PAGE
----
Fonterra’s foodservice business has hit $3 billion in annual revenue and the dairy giant aims to move more of its milk into the higher value products.
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SUPPLIED Fonterra is developing new products like tea macchiato and cream cheese lollipops for its foodservice customers in China.

The foodservice business, which supplies bakeries, tea houses, coffee shops, restaurants, convenience store chains and supermarkets with specialist dairy products, was started in 2013 and Fonterra aims to grow its revenue to $5b by 2030.

Fonterra plans to invest about $1b by 2030 to move its milk into higher value products as it looks to grow profits in an environment of flat or declining milk volumes. Last year, the co-operative earned almost three times the profit margin from foodservice than from its ingredients business.

“Foodservice is a high value channel for our farmers’ milk and a key part of our long-term strategy,” said Fonterra chief executive Miles Hurrell.

The co-operative aims to increase the volume of milk solids used in its foodservice business 50 per cent by 2030 and grow its presence across Greater China, Southeast Asia and the United States.

Foodservice is a US$2.3 trillion (NZ$3.3t) global market where Fonterra competes with international rivals like Nestle and Danone as well as local operators in each country.

In China, Fonterra has set up application centres where it tests innovations like cheese lollipops and tea macchiato with its Chinese foodservice customers, using the resources of its research and development hub in Palmerston North.

Over the past year the co-operative has introduced more than 100 new applications in China and demonstrated 170 new applications for its bakery customers.

To grow sales further, it plans to expand deeper into the larger cities in China, and branch out to Southeast Asian countries like Indonesia and Malaysia where western foods and bakeries are becoming more popular.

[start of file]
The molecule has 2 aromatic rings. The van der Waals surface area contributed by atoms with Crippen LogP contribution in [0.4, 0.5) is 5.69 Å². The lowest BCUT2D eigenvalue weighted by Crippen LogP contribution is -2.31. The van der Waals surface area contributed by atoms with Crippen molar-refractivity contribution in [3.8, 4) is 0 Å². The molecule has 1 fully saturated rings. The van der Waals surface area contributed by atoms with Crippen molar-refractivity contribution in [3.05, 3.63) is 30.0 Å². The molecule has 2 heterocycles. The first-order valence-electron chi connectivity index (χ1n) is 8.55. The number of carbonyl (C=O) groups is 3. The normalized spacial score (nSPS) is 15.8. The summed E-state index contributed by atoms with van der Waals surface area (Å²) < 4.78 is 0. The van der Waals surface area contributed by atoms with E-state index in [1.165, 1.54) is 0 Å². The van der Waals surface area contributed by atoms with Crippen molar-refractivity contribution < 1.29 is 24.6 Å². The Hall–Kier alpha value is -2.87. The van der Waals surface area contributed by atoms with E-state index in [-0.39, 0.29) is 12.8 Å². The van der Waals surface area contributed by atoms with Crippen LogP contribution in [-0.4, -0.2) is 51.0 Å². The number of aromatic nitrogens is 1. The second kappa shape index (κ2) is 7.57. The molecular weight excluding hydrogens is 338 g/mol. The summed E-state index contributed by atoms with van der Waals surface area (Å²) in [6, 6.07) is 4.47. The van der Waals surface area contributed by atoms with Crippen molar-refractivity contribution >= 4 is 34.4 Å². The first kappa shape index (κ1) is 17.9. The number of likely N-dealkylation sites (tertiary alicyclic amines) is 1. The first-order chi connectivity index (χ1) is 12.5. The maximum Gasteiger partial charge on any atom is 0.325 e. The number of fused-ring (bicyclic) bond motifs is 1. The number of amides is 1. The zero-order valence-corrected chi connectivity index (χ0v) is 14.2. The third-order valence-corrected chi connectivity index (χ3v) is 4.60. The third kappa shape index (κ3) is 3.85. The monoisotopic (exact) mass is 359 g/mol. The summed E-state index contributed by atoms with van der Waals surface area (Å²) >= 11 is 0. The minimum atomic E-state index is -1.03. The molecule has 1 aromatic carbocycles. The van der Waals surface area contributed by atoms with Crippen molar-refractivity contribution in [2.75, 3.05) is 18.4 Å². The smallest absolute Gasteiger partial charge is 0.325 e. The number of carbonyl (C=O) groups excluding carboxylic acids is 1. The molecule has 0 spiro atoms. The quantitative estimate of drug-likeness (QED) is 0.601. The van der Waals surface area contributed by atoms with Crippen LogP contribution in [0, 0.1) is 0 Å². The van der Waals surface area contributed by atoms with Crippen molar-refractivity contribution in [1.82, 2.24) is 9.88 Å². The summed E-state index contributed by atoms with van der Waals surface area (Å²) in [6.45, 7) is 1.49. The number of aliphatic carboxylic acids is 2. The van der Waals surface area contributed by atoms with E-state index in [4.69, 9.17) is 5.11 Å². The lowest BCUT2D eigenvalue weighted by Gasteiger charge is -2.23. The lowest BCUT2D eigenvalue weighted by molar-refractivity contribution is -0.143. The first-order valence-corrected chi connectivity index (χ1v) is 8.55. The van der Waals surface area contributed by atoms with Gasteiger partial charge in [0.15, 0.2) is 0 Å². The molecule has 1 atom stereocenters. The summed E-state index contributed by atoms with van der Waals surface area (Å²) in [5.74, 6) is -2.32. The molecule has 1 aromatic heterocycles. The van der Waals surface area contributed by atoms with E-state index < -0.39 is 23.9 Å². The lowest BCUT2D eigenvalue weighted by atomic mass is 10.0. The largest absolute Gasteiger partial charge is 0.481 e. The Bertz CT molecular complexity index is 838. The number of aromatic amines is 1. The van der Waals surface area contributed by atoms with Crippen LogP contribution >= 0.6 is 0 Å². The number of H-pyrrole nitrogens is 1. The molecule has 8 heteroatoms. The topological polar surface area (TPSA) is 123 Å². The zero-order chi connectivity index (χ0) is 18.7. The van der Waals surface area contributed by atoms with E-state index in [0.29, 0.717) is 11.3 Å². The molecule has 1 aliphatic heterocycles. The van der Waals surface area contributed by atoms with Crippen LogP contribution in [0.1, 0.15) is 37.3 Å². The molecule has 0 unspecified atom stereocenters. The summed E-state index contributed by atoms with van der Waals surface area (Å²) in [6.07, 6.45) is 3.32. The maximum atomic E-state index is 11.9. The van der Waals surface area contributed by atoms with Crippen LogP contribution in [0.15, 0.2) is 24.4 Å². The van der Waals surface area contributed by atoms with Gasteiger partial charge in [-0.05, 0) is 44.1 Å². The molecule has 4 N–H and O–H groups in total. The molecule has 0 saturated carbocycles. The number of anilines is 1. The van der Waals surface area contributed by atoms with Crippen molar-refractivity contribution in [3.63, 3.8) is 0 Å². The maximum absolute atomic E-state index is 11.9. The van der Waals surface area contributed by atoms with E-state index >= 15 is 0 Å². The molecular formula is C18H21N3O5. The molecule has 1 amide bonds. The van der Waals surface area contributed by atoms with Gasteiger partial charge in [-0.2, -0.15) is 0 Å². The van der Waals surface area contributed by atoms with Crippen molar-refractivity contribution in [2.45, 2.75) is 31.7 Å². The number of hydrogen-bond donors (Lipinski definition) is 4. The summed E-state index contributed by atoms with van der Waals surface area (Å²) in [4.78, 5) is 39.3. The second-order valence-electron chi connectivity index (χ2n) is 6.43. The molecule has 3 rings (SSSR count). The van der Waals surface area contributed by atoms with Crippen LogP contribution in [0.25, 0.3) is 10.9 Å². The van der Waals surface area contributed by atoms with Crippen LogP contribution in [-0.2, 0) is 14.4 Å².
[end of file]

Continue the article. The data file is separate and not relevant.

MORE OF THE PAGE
Fonterra’s director of global foodservice Paul Harvey said the co-operative aims to add as many as 40,000 new customers over the next five years, and up to 70,000 new customers in the next 10 years.

The co-operative faces tariff barriers in many international markets, and to get around those it is increasingly looking to commercialise its intellectual property which will help it grow in wealthy markets like the US and Europe.

Last year Fonterra struck a deal with US dairy co-operative Land O’ Lakes to sell its dairy products to hospitality businesses and major fast food chains throughout the country. The deal enables Land O’ Lakes to make Fonterra’s specialty cooking cream from local milk and Fonterra’s secret dry ingredient formula sent from New Zealand.

In this week’s dairy segment, That’s Farming, speaks to Evan Walsh, a farmer from Offaly. He discusses split calving, calving heifers at 24-months, using 100% AI, zero-grazing, achieving 600-700kgs of milk solids and expansion plans.

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